To the lawyer whose mind has been trained under the common law, this system is, perhaps, embarassing and, possibly perplexing. The influence of education and association are such strong factors in coloring our tastes and ideas, that to some, the ganancial system of martial rights may meet with severe criticism, but whatever may be said of it, it presents many commendable features, which we would more readily expect to have originated in the most polished ages of social and political advancement, rather than out of the barbaric customs of the ancient Goths or of the Middle Ages; and, although, environed as it is in America, with the strong influence of the common law, as practiced by the courts and lawyers of our country, and its merits thus to some extent, obscured. It is confidently asserted that such environment cannot long impede the development of a system of law which yields to the wife in matters of property, an equality of interest and right with the husband, which Christian justice demands. Whatever
imperfections our system presents, are believed to exist partly in the modifications and statutory constructions not being in harmony with the principles upon which the relations thereunder have been established, and when better understood these objections will doubtless be removed.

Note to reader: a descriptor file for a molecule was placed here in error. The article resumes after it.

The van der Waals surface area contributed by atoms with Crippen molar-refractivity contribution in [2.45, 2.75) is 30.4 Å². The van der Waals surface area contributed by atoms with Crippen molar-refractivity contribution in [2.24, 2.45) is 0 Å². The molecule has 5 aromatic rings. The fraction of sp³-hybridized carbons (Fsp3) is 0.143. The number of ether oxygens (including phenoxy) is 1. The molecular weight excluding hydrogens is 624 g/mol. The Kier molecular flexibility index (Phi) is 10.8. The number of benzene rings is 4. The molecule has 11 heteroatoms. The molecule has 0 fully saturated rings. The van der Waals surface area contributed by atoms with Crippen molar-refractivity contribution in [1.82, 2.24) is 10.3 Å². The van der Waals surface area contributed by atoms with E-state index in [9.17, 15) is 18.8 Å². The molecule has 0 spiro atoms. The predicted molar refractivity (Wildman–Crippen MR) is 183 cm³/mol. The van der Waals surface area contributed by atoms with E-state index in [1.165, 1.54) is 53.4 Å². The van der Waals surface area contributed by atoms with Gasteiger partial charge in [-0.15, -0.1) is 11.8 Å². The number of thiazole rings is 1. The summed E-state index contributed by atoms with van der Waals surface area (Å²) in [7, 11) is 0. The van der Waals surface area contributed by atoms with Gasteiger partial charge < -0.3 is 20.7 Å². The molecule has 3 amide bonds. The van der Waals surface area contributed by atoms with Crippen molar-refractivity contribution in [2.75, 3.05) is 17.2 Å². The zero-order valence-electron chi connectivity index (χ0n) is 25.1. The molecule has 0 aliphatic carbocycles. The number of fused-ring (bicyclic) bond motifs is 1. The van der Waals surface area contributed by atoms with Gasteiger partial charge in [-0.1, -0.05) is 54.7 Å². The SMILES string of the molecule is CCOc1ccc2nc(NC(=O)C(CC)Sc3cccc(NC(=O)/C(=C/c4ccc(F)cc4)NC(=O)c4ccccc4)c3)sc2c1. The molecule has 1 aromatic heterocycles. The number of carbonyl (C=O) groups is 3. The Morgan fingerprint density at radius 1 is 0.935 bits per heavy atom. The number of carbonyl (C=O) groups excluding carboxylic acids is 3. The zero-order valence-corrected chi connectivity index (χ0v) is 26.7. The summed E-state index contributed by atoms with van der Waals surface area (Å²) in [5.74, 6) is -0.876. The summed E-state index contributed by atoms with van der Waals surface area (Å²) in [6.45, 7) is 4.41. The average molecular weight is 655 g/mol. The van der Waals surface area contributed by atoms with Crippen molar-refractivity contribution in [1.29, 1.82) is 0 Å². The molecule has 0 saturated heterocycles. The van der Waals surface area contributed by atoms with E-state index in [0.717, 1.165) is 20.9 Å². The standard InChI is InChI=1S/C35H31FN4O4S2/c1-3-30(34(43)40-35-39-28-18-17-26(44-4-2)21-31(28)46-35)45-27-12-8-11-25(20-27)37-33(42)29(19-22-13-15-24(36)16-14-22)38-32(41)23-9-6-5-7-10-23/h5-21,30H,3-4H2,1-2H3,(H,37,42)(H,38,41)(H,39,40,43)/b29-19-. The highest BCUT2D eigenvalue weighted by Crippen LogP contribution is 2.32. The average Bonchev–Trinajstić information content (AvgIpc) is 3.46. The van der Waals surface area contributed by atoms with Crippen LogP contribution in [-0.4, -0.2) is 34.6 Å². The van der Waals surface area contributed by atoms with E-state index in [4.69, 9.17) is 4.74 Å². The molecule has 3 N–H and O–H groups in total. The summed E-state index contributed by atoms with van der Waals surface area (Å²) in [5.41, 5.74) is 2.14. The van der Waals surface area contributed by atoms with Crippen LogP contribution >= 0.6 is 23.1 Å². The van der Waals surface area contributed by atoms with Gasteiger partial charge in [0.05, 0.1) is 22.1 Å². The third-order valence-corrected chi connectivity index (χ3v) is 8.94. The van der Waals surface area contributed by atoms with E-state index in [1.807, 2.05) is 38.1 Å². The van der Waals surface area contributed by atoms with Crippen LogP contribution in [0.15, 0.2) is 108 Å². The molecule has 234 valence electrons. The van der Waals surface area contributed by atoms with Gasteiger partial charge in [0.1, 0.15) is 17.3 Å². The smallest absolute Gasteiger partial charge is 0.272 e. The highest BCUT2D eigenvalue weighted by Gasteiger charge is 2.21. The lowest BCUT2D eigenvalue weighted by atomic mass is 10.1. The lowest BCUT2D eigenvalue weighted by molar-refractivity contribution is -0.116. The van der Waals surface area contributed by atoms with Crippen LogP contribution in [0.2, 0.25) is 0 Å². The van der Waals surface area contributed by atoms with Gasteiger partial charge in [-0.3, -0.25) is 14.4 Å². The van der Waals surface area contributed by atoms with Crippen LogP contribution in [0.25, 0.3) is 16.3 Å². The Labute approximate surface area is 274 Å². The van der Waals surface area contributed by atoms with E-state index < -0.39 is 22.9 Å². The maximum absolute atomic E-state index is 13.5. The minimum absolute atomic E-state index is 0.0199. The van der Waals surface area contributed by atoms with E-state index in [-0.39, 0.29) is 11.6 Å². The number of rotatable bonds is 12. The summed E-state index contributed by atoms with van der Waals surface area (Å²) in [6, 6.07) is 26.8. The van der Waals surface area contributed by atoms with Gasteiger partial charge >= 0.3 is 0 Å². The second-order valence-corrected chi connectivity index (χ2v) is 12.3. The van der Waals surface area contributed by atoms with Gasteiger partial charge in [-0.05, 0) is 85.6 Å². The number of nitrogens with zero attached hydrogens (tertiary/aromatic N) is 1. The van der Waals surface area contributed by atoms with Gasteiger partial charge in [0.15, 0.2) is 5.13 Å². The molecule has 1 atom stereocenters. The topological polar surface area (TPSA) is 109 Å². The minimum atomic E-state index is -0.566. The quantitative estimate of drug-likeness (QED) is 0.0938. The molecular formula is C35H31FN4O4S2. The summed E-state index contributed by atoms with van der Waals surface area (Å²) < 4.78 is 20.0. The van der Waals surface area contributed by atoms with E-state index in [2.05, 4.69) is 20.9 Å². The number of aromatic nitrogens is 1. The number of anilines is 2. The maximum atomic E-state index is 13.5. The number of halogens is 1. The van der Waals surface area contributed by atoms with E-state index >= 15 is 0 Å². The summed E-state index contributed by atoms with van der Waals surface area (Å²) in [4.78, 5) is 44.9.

This system is a marked advance over the marital rights of the earlier ages, and even over the jurisprudence of some of the most enlightened countries. “Experience," says Gibbon, “has proved, that savages are the tyrants of the female sex, and that the condition of woman is usually softened by the refinements of social life.” But under the customs of even refined antiquity the husband bought his bride from her parents, thus enabling her to exchange one kind of servitude for another. She acquired and inherited for the sole profit of her lord, and so clearly was woman defined, not as a person, but as a thing, that she might be claimed or replevied, like other personalty, by the use and possession of an entire year.
GENERAL CHARACTERISTICS AND PECULIARITIES OF OUR
The community legislation in Washington has, by a somewhat irregular course produced our present statutes. I take it for granted that the bar is familiar with the history and growth of our community property laws, since their introduction in 1869, and are fully acquainted with the provisions of existing laws upon this subject, a presumption which does not seem to me to be at all violent, since every active practitioner must have had occasion to explore the community laws for himself at some period or another of his work at the bar. I will, however, briefly call attention to the various acts of the territorial legislature antedating our present law.
Prior to the Act of Dec. 2nd, 1869, which was the first legislation in Washington territory upon this subject, the property rights of husband and wife were governed by the common law. Dower and Courtesy were not expressly abolished by this act, and the act was limited in its operation